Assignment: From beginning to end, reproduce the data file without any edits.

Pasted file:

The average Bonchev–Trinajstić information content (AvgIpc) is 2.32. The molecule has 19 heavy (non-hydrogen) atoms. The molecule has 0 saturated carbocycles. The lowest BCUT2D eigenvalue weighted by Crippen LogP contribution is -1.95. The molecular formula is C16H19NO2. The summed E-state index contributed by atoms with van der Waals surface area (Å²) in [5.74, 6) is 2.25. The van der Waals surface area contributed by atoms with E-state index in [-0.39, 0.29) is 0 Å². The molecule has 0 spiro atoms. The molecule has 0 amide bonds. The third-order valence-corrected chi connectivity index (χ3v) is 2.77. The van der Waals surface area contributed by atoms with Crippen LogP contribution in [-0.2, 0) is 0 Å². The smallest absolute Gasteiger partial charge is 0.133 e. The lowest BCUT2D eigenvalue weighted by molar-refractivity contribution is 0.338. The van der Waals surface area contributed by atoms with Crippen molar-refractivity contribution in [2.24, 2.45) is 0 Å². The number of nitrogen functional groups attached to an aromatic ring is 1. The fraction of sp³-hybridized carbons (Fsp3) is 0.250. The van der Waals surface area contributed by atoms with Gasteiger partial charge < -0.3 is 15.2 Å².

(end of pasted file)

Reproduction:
The average Bonchev–Trinajstić information content (AvgIpc) is 2.32. The molecule has 19 heavy (non-hydrogen) atoms. The molecule has 0 saturated carbocycles. The lowest BCUT2D eigenvalue weighted by Crippen LogP contribution is -1.95. The molecular formula is C16H19NO2. The summed E-state index contributed by atoms with van der Waals surface area (Å²) in [5.74, 6) is 2.25. The van der Waals surface area contributed by atoms with E-state index in [-0.39, 0.29) is 0 Å². The molecule has 0 spiro atoms. The molecule has 0 amide bonds. The third-order valence-corrected chi connectivity index (χ3v) is 2.77. The van der Waals surface area contributed by atoms with Crippen LogP contribution in [-0.2, 0) is 0 Å². The smallest absolute Gasteiger partial charge is 0.133 e. The lowest BCUT2D eigenvalue weighted by molar-refractivity contribution is 0.338. The van der Waals surface area contributed by atoms with Crippen molar-refractivity contribution in [2.24, 2.45) is 0 Å². The number of nitrogen functional groups attached to an aromatic ring is 1. The fraction of sp³-hybridized carbons (Fsp3) is 0.250. The van der Waals surface area contributed by atoms with Gasteiger partial charge < -0.3 is 15.2 Å².